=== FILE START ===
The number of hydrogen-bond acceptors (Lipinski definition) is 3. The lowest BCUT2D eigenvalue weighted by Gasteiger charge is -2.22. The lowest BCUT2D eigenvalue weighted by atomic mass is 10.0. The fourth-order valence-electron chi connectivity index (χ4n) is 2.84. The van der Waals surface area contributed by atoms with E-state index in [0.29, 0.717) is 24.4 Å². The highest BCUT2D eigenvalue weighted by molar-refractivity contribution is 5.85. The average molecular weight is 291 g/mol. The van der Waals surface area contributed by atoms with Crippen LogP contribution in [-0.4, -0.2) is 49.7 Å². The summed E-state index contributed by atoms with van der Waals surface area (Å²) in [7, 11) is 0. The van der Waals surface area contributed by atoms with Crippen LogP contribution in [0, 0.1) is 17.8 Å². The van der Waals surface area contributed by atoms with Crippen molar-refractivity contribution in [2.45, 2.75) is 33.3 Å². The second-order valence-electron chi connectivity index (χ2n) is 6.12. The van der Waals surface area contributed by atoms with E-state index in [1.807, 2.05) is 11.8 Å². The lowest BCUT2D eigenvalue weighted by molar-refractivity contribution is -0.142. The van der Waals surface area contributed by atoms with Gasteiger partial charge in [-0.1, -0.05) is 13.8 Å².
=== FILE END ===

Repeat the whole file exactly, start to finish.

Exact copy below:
The number of hydrogen-bond acceptors (Lipinski definition) is 3. The lowest BCUT2D eigenvalue weighted by Gasteiger charge is -2.22. The lowest BCUT2D eigenvalue weighted by atomic mass is 10.0. The fourth-order valence-electron chi connectivity index (χ4n) is 2.84. The van der Waals surface area contributed by atoms with E-state index in [0.29, 0.717) is 24.4 Å². The highest BCUT2D eigenvalue weighted by molar-refractivity contribution is 5.85. The average molecular weight is 291 g/mol. The van der Waals surface area contributed by atoms with Crippen LogP contribution in [-0.4, -0.2) is 49.7 Å². The summed E-state index contributed by atoms with van der Waals surface area (Å²) in [7, 11) is 0. The van der Waals surface area contributed by atoms with Crippen LogP contribution in [0, 0.1) is 17.8 Å². The van der Waals surface area contributed by atoms with Crippen molar-refractivity contribution in [2.45, 2.75) is 33.3 Å². The second-order valence-electron chi connectivity index (χ2n) is 6.12. The van der Waals surface area contributed by atoms with E-state index in [1.807, 2.05) is 11.8 Å². The lowest BCUT2D eigenvalue weighted by molar-refractivity contribution is -0.142. The van der Waals surface area contributed by atoms with Gasteiger partial charge in [-0.1, -0.05) is 13.8 Å².